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181st Airman earns ALS's most prestigious award

SrA Branden Criss, 181st Security Forces Squadron. Photo by MSgt John Day

SrA Branden Criss, 181st Security Forces Squadron. Photo by MSgt John Day

Hulman Field, Ind. --

     Standing out while attending any Air Force leadership school is considered an honor, but standing out while attending Airman Leadership School is considered an excellent example of future leadership. One of the highest honors an Airman can receive is the John Levitow Award, given to an Airman who displays excellent leadership and academic qualities. This award is not given in every class and holds quite the prestige. SrA Branden Criss, 181st Security Forces Squadron received this award while attending ALS at Charleston AFB, S.C.
     "It is really an honor and very humbling," said Criss, who is from New Albany, Ind., and has been in the unit for five and half years. "I was also pretty surprised."
     John Levitow was an Airman first-class on Feb. 24, 1969 when he was asked to fill in for the regular loadmaster on an armed AC-47 named "Spooky 71" serving in Vietnam. It was his job to set the ejection and ignition controls on Mark 24 magnesium flares and pass them to the gunner who used them to illuminate the dark night skies for troops on the ground. As the gunner pulled the pin and tossed the flare toward an open cargo door, "Spooky 71" was hit by an 82-millimeter North Vietnamese mortar shell and the three-foot, 27-pound flare which burns at 4,000 degrees was rolling across more that 19,000 rounds of ammunition. Everyone in the plane was injured, yet, without hesitation, young Airman Levitow leapt onto the flare, covering it with his body and tossed it out the cargo door. He had received more than 40 shrapnel wounds from the initial mortar shell, but his selfless heroic actions saved the entire aircraft and its crew from certain death. For this, Levitow became the lowest ranking Airman to receive the Medal of Honor for exceptional heroism during wartime.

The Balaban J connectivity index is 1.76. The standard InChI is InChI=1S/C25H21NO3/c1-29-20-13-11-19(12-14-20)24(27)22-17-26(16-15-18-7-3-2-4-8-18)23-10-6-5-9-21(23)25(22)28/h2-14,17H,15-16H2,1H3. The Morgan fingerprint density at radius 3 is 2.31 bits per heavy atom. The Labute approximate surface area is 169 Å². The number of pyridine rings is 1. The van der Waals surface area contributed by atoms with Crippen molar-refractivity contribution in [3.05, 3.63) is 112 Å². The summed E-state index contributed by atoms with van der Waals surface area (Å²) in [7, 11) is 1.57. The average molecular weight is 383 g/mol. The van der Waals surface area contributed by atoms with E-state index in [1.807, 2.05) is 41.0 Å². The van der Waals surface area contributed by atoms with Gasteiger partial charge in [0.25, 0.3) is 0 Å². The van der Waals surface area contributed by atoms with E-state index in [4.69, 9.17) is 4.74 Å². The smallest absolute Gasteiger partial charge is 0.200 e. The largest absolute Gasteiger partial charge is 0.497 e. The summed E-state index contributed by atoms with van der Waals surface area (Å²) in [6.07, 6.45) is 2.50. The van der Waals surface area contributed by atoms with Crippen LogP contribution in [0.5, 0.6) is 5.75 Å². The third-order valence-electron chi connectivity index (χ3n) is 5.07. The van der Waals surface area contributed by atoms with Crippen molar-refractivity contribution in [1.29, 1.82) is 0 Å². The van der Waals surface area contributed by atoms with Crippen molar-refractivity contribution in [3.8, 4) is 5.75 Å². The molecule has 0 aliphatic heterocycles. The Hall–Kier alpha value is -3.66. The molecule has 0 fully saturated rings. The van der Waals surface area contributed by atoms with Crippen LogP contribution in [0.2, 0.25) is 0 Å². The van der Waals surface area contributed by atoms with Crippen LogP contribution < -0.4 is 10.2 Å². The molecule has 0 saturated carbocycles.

"This is an award that not very many Airmen receive and is an excellent example of how Criss has developed as an Airman," said Chief Master Sgt. Jeff Ennen, Chief of Security. "This says a lot for Criss, Secrurity Forces Squadron and the Wing."
     Criss distinguished himself at ALS and explained that he felt his ability to interact with people is what earned him the award. Being able to effectively communicate across several different levels and work through conflicts relating to different Air Force Speciality Codes and bases. There were 23 Airmen enrolled in the course and 21 of them were active duty.
     "I felt it was great to show some of the active duty Airmen that Guard members don't just read books; we are fully capable," he said. "It proved to many of the active duty Airmen that we carry quite a bit of knowledge."
     The course is a mixture of leadership training, including briefings, marching and interpersonal evaluations. Criss excelled in every aspect and felt it was a great experience. Criss highly recommends going in-residence to any Airmen weighing his options.
     "This course offers so much more than any book could possibly provide," Criss said convincingly. "You just have to go in there with an open mind as far as expectations."
Representing the 181st Intelligence Wing, Criss earned ALS's highest honor and followed in the footsteps of a great Airmen like John Levitow. He has proven he is ready for the next step to be a non-commissioned officer.
     "We are proud to see our Airmen develop into future leaders," said Ennen. "This puts a spotlight on Criss, but for a base that has recently transitioned - our ability to reinforce our Air Force Core Values and properly train young Airmen is of the utmost importance. This proves that the steps we have been taking to mold our young Airmen into leaders is extremely effective and we are proud to have Criss be that example."